Tullow Oil has chosen Petrofac to carry out well decommissioning offshore Mauritania, replacing Maersk Decom.
Petrofac said the deal had a potential value of more than $60 million.
Petrofac will carry out project management, engineering, planning and plugging and abandonment (P&A) work on seven subsea wells, including two sidetracks. They are on the Banda and Tiof wells.
The contract originally went to Maersk Decom in February 2020. The company is a joint venture of Maersk Drilling and Maersk Supply Service (MSS).
Maersk Decom has since confirmed that the handover of this contract will leave the company with “no further commitments” and that the company will close down.
Petrofac said that, following a mutual agreement, the companies had novated the contract to it. Petrofac will take immediate responsibility for the project.
It expects the offshore scope to start in the fourth quarter of this year and run through into the first quarter of 2023.
Petrofac will handle personnel, asset and equipment, it said. This includes managing the Island Innovator drilling unit and offshore support vessels (OSVs).
Petrofac’s asset solutions COO Nick Shorten said the award was “further demonstration of the international demand that exists for the skills and quality of delivery we have established in the North Sea. Since 2016 Petrofac has delivered three successful decom campaigns for Tullow Oil.”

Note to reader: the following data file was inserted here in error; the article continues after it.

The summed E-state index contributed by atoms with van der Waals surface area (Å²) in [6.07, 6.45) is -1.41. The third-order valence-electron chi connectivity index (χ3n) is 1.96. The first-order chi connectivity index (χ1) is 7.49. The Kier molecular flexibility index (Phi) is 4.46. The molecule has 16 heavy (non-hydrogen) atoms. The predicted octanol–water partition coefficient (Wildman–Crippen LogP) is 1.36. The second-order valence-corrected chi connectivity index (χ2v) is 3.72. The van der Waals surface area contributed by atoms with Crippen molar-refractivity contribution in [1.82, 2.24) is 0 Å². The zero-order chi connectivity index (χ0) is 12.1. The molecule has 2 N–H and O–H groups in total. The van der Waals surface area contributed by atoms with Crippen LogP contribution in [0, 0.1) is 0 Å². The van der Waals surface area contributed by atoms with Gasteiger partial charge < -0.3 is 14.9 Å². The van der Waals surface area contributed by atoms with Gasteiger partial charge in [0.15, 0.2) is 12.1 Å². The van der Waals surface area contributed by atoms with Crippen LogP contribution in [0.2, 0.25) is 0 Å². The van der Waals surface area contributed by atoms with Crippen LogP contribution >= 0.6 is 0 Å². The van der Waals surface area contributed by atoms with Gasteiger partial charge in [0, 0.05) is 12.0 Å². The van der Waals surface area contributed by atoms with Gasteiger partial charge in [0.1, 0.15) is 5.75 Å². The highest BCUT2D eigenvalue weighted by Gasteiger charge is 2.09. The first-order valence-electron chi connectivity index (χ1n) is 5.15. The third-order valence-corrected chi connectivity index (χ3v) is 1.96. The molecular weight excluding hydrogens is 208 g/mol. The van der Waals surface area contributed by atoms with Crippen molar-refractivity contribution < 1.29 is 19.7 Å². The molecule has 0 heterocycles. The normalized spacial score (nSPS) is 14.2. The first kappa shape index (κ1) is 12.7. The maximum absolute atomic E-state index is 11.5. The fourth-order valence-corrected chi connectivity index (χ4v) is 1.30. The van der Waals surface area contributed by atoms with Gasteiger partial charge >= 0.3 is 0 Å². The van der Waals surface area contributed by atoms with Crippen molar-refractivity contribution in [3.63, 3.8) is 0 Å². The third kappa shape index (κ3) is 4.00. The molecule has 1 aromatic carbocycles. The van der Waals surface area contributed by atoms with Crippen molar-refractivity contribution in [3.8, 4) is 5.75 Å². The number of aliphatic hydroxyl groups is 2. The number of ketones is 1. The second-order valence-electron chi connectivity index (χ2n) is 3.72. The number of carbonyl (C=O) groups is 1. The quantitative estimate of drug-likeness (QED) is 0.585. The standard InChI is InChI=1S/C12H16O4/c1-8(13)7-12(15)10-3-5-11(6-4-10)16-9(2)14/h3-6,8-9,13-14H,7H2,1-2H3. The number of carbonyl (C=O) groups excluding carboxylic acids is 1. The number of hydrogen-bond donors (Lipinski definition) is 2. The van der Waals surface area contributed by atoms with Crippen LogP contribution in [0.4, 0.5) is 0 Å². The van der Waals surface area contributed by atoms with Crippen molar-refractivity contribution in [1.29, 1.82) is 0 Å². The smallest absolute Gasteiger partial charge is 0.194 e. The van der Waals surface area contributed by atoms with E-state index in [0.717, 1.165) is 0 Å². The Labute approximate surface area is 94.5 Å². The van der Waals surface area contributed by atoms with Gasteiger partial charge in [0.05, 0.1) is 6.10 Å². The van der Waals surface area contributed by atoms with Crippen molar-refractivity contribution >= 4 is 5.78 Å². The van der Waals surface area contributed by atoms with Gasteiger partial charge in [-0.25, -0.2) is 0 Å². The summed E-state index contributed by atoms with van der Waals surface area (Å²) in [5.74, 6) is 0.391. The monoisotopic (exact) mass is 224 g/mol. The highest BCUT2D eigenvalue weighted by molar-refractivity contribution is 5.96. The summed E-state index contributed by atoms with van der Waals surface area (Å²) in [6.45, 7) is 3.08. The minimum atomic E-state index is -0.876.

Shorten said the company would continue this success for Tullow in “in Mauritania, and across the African continent as we continue to grow our business here”.
Maersk has not commented on whether its proposed merger with Noble Drilling will have an impact on its decommissioning JV.
Maersk Decom signed up the Island Innovator rig in December 2021. Rig owner Island Drilling said it expected the decommissioning work would take 75 days. Following this, the rig will return to the North Sea.
The rig is also due to go to South Africa to drill the Gazania-1 well. Eco Atlantic CEO Gil Holzman, speaking this week at the Africa Energies Summit, said the rig would come available a little earlier than expected and was now due to spud in late August or early September.